MILE 81 by Stephen King
“Mile 81” is the first original short story Stephen King has written for the Kindle, and it’s also a return to the kind of horror story that he used to write before he got famous. The story has very pulpy roots, and the action is something that – along with the short length – that encourages reading it in a single sitting.
Pete, the main protagonist of the story, stands out as one of those kids that Stephen King likes to write about: the very worldly and innocent at the same time kind of kid. Probably very much like the kind of pre-teen that King himself was.
Pete comes alive on the pages and that’s pretty enjoyable, but those initial pages eat up a lot of story space. The narrative tension led me to expect that something in the abandoned Burger King would leap out and get him, and that isn’t what happens at all. Then Pete kind goes MIA throughout the rest of the story till the very end, popping back on stage just in time to save the day and preventing more adult death.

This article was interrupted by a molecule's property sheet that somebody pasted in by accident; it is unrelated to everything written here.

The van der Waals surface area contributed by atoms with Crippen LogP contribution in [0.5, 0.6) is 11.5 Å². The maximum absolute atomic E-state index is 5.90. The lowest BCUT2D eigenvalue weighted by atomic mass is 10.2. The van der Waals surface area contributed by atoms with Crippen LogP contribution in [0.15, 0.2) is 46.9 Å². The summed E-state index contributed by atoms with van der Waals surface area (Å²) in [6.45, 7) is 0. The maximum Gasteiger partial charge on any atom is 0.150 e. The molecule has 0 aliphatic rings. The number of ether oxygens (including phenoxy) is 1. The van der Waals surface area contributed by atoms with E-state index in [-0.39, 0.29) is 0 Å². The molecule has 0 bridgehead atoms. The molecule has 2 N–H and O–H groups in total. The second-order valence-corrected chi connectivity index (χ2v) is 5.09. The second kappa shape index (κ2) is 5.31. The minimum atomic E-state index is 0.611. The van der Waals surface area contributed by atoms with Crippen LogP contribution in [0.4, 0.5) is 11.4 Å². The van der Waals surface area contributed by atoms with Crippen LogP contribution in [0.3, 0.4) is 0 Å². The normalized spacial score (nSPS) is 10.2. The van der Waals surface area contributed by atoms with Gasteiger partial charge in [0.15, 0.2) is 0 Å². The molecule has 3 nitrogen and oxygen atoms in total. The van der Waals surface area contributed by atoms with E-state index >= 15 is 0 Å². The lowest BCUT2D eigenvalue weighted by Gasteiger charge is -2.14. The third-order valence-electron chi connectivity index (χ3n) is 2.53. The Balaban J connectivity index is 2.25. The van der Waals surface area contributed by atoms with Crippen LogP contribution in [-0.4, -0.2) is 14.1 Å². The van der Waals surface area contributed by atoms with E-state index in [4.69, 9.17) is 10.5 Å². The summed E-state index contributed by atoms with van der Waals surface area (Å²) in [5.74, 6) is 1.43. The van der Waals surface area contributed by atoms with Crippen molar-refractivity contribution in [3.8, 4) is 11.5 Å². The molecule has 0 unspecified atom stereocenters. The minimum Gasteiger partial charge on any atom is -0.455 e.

The other scenes with less fortunate characters are well done the way King always renders those people, but they are an investment that is quickly in actual story time.
By the time Pete reappears and saves the day, I was actually hoping to see more of the station wagon/monster. At least enough to figure out what it really was and how it was so easily vanquished. King does really well with things that are spooky and mysterious, but this scenario felt like it just sort of played out at the end.
Overall, “Mile 81” kept my attention, but the story was like a snack that didn’t quite fill me up before it was gone. I’m viewing the story more as a fungo (a baseball practice term for hitting high, easy ones for outfielders to practice on) and that King will return later with something with more meat on the bone. And something ferocious to gnaw it off.